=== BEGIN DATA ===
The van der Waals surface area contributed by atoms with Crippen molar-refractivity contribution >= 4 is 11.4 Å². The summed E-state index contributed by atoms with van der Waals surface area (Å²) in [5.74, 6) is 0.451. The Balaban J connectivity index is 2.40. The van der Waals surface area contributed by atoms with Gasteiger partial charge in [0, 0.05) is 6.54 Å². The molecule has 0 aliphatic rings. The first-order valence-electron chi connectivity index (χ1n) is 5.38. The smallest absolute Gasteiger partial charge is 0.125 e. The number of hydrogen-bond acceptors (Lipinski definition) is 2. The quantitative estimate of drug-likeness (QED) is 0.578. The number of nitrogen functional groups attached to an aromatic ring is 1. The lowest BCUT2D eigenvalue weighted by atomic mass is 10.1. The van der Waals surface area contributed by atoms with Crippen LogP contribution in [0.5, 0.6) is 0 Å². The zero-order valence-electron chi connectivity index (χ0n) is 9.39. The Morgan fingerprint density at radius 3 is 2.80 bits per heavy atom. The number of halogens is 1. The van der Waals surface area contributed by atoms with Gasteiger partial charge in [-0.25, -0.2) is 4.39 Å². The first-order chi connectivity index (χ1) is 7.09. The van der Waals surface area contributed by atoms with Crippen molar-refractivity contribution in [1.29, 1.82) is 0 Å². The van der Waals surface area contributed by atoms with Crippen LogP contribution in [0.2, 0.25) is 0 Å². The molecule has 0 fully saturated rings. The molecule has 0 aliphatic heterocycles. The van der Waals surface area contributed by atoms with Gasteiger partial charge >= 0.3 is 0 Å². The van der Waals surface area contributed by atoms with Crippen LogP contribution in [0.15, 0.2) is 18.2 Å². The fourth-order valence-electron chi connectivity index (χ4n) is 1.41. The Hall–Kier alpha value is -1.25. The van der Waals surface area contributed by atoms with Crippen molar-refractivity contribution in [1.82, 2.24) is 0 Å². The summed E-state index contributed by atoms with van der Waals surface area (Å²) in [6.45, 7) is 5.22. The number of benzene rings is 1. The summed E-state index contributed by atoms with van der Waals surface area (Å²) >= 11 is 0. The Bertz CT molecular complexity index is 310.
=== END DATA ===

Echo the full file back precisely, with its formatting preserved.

The van der Waals surface area contributed by atoms with Crippen molar-refractivity contribution >= 4 is 11.4 Å². The summed E-state index contributed by atoms with van der Waals surface area (Å²) in [5.74, 6) is 0.451. The Balaban J connectivity index is 2.40. The van der Waals surface area contributed by atoms with Gasteiger partial charge in [0, 0.05) is 6.54 Å². The molecule has 0 aliphatic rings. The first-order valence-electron chi connectivity index (χ1n) is 5.38. The smallest absolute Gasteiger partial charge is 0.125 e. The number of hydrogen-bond acceptors (Lipinski definition) is 2. The quantitative estimate of drug-likeness (QED) is 0.578. The number of nitrogen functional groups attached to an aromatic ring is 1. The lowest BCUT2D eigenvalue weighted by atomic mass is 10.1. The van der Waals surface area contributed by atoms with Crippen LogP contribution in [0.5, 0.6) is 0 Å². The zero-order valence-electron chi connectivity index (χ0n) is 9.39. The Morgan fingerprint density at radius 3 is 2.80 bits per heavy atom. The number of halogens is 1. The van der Waals surface area contributed by atoms with Gasteiger partial charge in [-0.25, -0.2) is 4.39 Å². The first-order chi connectivity index (χ1) is 7.09. The van der Waals surface area contributed by atoms with Crippen molar-refractivity contribution in [1.29, 1.82) is 0 Å². The van der Waals surface area contributed by atoms with Crippen LogP contribution in [0.2, 0.25) is 0 Å². The molecule has 0 fully saturated rings. The molecule has 0 aliphatic heterocycles. The van der Waals surface area contributed by atoms with Gasteiger partial charge >= 0.3 is 0 Å². The van der Waals surface area contributed by atoms with Crippen LogP contribution in [0.15, 0.2) is 18.2 Å². The fourth-order valence-electron chi connectivity index (χ4n) is 1.41. The Hall–Kier alpha value is -1.25. The van der Waals surface area contributed by atoms with Crippen molar-refractivity contribution in [1.82, 2.24) is 0 Å². The summed E-state index contributed by atoms with van der Waals surface area (Å²) in [6.45, 7) is 5.22. The number of benzene rings is 1. The summed E-state index contributed by atoms with van der Waals surface area (Å²) >= 11 is 0. The Bertz CT molecular complexity index is 310.